After an initial round of feedback and design iteration, I’m ready to share Graphqelm!
With the code generated from Graphqelm, your server responses are guaranteed to decode correctly without writing a single decoder. Check out this live code example on Ellie.
I built this library because I wanted the safety and simplicity for server requests that Style Elements brings to layouts. In particular, my design goals for this package were:
- Type-safe GraphQL queries (if it compiles, it’s valid according to your GraphQL schema),
- Build decoders for you in a seamless and failsafe way, and
- Eliminate GraphQL features in favor of Elm language constructs where possible for a simpler UX (for example, GraphQL variables & fragments should just be Elm functions, constants, lets).
To try it out for yourself, check out the usage instructions on the github page. I love feedback, so please let me know what you think! And feel free to ask questions on #graphql in the elm slack.
This is really interesting. I’ve been writing out my queries as strings up to this point, and of course all the decoders. I’ll give this a try. Thanks for sharing!
Wonderful, I’d love to hear your thoughts when you do!
let me start off by saying your package looks really wonderful and well-organized! awesome work.
looking at http://package.elm-lang.org/, it seems there are about 7 other graphql packages up to date with Elm 0.18. have you taken a look at these and/or spoken to their authors already? i’m wondering if there might be some duplication of effort going on here.
not to disparage your package, of course! i just always prefer for there to be one de facto way of doing things, when possible, and the GraphQL package situation right now seems a bit confusing.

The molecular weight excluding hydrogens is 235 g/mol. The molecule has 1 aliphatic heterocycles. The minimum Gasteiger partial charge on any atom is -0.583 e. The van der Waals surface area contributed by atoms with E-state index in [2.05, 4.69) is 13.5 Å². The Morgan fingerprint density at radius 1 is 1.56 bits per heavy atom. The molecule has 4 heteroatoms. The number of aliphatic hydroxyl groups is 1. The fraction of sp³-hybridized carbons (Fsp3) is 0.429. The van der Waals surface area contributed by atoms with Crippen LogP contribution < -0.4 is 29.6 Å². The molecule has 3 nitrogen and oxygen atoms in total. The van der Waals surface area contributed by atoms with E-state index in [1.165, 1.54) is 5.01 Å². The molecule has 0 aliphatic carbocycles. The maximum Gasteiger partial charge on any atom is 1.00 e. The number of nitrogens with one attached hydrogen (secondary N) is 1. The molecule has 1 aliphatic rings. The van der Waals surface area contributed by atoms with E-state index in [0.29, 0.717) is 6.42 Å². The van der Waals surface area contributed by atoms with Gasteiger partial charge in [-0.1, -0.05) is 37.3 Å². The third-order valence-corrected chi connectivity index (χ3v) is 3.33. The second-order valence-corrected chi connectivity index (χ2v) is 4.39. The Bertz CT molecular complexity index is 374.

Hey @noahzgordon, thanks for the question! Perhaps I should make it more clear what differentiates my package from the other ones out there in my README as I’m sure this is the first question people will ask when they see this package.
I have looked at all the different offerings and spoken to some of the other package authors. What it comes down to is that there are 3 different approaches out there right now for Elm GraphQL packages:
1) No code-gen, DSL to build up a Decoder and Query with the same code
With these packages, there is no help to guarantee that your queries will be valid according to the schema.
jamesmacaulay/elm-graphql - this is the most popular GraphQL package right now
pro100filipp/elm-graphql - this is just a fork of jamesmacalulay’s package with some minor changes
ghivert/elm-graphql - this package is actually a special case of the no-code-gen approach, you write your decoders separately and it only helps you generate GraphQL requests.
Xerpa/elm-graphql - a fork of
ghivert/elm-graphql with remote-data support.
chrisalmeida/graphqelm - similar to
ghivert/elm-graphql's approach, this doesn’t deal with the decoders, it only builds requests.
2) Schema & Query Document => Generate type-safe code for that specific Query Document
With these packages, you give it a specific request and it will generate Elm code for only that request.
jahewson/elm-graphql-module - No Elm 0.18 support
base-dev/elm-graphql-module - Broken Elm 0.18 code generation This is a fork of
jahewson/elm-graphql-module. It still depends on the original NPM module for codegen, so it is not in a functioning state.
M1chaelTran/elm-graphql - Labeled as a work in progress The readme says that it’s still being worked on at a bi-monthly hackathon.
3) Schema => Generate type-safe code for entire schema